When the seed bank in Tal Hadya, Syria, was threatened with destruction in the civil war that has engulfed that country, the seeds were smuggled out. Now, some of those seeds — from wild wheat relatives in the Fertile Crescent — are part of a breeding project in the American Midwest in the hopes that they can protect the U.S. wheat crop from the pests and disease brought by a changing climate, according to FERN’s latest story, published with Yale Environment 360.
“Rising temperatures are already leading to drops in midwestern crop yields that could, under current medium- and high-emissions scenarios, lead to further drops of as much as 4 percent per year,” writes Mark Schapiro. “In the heart of U.S. cereal and grain country, new pests and diseases are following the hot and dry conditions northward — and frequently overwhelming the ability of agricultural chemicals to fight them off.”
One of those pests is the Hessian fly, which in recent years has been causing yield losses on average of 10 percent a year in the Midwest wheat crop. The fly’s larvae used to be killed off by winter cold, but as climate change proceeds, that cold is coming later in the year and the larvae are surviving.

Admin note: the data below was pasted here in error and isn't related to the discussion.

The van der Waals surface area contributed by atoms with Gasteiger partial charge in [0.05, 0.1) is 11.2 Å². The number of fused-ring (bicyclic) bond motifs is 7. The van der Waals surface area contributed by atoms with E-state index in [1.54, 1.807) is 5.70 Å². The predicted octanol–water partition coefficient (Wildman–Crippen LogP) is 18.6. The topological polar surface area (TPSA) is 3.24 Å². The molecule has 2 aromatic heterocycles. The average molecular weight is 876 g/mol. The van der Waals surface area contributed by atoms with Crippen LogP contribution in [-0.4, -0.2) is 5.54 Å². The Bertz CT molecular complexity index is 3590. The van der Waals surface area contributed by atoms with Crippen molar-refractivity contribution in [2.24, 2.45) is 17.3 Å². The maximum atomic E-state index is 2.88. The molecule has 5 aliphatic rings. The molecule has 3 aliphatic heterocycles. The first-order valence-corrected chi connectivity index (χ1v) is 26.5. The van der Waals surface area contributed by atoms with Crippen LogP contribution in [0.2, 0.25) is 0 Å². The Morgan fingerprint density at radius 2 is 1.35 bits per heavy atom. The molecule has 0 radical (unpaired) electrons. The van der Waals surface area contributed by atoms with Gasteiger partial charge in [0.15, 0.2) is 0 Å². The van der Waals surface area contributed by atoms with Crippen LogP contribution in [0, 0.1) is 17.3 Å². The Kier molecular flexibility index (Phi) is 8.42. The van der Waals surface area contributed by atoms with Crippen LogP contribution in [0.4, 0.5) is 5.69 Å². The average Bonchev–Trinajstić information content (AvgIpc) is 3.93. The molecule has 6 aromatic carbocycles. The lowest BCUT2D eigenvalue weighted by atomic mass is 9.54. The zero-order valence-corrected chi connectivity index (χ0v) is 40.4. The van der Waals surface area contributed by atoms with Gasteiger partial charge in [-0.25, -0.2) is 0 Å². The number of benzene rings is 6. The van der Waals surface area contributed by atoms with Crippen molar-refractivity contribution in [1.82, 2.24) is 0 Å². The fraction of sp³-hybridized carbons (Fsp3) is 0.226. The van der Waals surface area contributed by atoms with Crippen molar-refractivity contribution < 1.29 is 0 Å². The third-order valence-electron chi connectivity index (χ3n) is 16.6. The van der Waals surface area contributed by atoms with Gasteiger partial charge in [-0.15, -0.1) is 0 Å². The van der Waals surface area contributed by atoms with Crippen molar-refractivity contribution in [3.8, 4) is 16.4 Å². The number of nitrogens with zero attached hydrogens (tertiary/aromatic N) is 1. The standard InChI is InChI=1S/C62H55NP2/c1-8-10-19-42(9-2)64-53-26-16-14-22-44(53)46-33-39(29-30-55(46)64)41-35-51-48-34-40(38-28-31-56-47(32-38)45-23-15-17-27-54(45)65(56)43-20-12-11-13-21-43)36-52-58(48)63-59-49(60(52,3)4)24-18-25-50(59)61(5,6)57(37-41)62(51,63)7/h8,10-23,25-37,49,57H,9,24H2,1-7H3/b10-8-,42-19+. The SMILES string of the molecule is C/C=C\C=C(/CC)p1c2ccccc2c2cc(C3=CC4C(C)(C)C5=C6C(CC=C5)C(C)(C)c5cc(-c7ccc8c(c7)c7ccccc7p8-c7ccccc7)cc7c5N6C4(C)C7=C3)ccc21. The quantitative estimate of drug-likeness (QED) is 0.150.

In greenhouse tests, one of the Syrian seeds, a wild relative of wheat known as Aegilops tauschii, was the sole variety that could withstand the Hessian-fly onslaught to any significant degree.
“Wheat has the most complex genome of any of the world’s major crops, one of the reasons efforts to genetically engineer wheat traits have thus far not succeeded, as they have with corn, soybeans and other crops,” writes Schapiro. “It also means it has multiple genetic relatives. Those so-called ‘crop wild relatives’ are turning out to be critical tools for breeders as food-growing areas around the world face an unprecedented spectrum of new conditions.”
“Wheat’s relatives are closely related to what was domesticated,” says Jesse Poland, assistant professor of plant pathology at Kansas State University. “The difference is that domestication selected for genes and traits that increase productivity, but during that process they lost qualities of resistance to diseases and insects.” Those hyper-productive varieties, dependent on agri-chemical boosters, are showing their weakness in the face of new diseases and pests. So breeders are reaching deep into the history of wheat, as they are for other crops, to bring back some of those lost characteristics.